Haven’t felt this close to a Nolan film in quite some time.
The cinematography takes Nolan in an entirely new direction! Nolan and Pfister may have broken up, but that’s ok because Interstellar is the beginning of a new relationship between Christopher Nolan and Hoyte van Hoytema. It still looks like a Nolan film, but Hoytema injects something fresh while also being able to match with Nolan’s sensibilities. It’s big, it’s epic, and it’s made for the theater experience, but Hoytema’s cinematography is impressive because of how intimately it captures its characters.
At the start of Interstellar, earth is a dying planet living on borrowed time. Humanity has no desire for exploration and progress but has instead chosen to accept their fate living their final days in the dirt. Before we even set off into space, the first act focuses solely on Cooper and his kids on earth. There’s personal drama taking place between these characters and it’s what helps to make the rest of the film so effective. Hoytema impeccably blends the grounded reality of earth with the unknown beauty of outer space.
There’s some clunky exposition going on especially during the first act. When we first meet Cooper, he’s a former NASA pilot who’s become a farmer. In the chunkiest bit of exposition, Cooper states all of this during a PTA meeting for his daughter Murph. Nolan’s biggest issue during this phase in his career is the constant exposition and handholding to get his point across to the audience. A little exposition never hurt anybody, but when it’s the only way to get these characters to interact with each other, that’s when the film starts to feel less personal and more mechanical.
Interstellar travel is not an easy subject to discuss, especially for a meathead such as myself, but Interstellar does too much in explaining every detail that it starts to lose you after awhile. The best moments aren’t when the dialogue deals with the science mumbo jumbo but when it’s used to develop the characters and their dynamics. The less explaining, the better because, quite frankly, the more they try to explain Interstellar travel, the more confusing it gets when you try to make sense of it all.
I honestly forgot how intimate Interstellar was and during my rewatch, I was brought back to my first time watching it in the theater. It’s an epic space adventure filled with gorgeous visuals and exciting sequences, but the best moments are between Coop and Murphy and their relationship that transcends all of space and time. Interstellar is a celebration of man’s ambition, but it’s also a calling card for all of us to reach for the stars.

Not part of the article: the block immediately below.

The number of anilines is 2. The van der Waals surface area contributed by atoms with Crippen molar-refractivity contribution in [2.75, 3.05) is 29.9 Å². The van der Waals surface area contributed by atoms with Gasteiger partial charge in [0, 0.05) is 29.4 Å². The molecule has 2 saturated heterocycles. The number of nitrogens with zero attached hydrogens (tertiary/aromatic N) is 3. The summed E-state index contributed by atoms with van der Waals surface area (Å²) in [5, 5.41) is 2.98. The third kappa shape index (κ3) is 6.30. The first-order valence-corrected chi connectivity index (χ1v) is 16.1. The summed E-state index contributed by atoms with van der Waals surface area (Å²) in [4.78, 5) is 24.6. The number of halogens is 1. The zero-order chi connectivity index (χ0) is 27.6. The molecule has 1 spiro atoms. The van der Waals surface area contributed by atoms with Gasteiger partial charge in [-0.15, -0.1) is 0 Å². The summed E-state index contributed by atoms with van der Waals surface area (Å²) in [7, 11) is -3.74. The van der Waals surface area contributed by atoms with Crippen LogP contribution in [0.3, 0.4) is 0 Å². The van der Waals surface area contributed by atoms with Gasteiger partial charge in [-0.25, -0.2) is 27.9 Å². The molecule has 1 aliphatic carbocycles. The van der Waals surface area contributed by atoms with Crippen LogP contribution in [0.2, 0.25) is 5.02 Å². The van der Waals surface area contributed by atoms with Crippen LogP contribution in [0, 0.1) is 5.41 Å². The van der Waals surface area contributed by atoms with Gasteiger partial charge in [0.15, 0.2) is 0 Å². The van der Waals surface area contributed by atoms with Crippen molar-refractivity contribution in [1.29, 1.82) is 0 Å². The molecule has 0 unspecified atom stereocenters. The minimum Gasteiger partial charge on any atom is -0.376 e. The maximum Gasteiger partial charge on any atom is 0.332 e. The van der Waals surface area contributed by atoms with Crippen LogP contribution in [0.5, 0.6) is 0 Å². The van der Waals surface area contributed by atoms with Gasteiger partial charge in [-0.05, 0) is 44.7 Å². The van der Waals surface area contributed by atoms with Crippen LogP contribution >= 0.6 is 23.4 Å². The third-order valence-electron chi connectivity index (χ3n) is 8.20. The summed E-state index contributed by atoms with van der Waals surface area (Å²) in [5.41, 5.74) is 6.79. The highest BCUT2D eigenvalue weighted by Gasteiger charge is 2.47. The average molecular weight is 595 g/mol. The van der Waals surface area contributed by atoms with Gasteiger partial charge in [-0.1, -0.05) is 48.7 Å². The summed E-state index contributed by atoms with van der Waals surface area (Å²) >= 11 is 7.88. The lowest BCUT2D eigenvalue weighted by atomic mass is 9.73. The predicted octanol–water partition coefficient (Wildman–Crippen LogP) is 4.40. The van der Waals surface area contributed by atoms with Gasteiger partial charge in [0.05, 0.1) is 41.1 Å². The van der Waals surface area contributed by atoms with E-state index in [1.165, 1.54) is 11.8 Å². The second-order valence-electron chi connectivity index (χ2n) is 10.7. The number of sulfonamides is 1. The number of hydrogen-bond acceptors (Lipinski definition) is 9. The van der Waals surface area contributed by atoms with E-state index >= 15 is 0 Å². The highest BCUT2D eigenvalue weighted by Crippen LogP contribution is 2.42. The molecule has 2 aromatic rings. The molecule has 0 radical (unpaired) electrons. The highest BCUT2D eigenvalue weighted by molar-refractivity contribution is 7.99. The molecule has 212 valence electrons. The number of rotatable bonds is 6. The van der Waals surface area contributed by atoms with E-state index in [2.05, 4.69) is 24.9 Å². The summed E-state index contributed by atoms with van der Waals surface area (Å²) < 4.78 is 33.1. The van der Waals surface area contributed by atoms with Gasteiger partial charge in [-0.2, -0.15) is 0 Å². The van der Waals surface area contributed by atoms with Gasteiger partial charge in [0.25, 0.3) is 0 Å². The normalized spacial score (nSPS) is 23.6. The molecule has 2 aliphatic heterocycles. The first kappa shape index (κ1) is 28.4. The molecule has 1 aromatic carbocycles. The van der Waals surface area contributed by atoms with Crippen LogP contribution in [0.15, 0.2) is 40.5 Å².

2 thoughts on “Interstellar: An Odyssey Through Space and Time”
I always want to love Interstellar- I mean, I like it, but the love isn’t there. Its so silly in so many ways, so many plot-holes and leaps of logic (they are building a booster rocket next door to a conference room?). And our guy goes through a wormhole falls into a black hole and ends up behind his daughters bookcase back home. Its like the plot of a Mel Brooks spoof.
I suspect Christopher Nolan is believing his own hype train too much for his own good lately: Tenet is an untenable mess. Its like Nolan glorifies in his films not making sense.
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I actually found myself enjoying it a lot more this time around. Plot holes don’t bother me all that much if there’s something human to latch onto and Interstellar is Nolan’s most intimate film to date. I love the relationship between Cooper and Murph. Some of the plot definitely requires suspension of disbelief, but I can forgive the goofy plot because of how well the movie balances the spectacle with the intimate character moments between Cooper and Murph.
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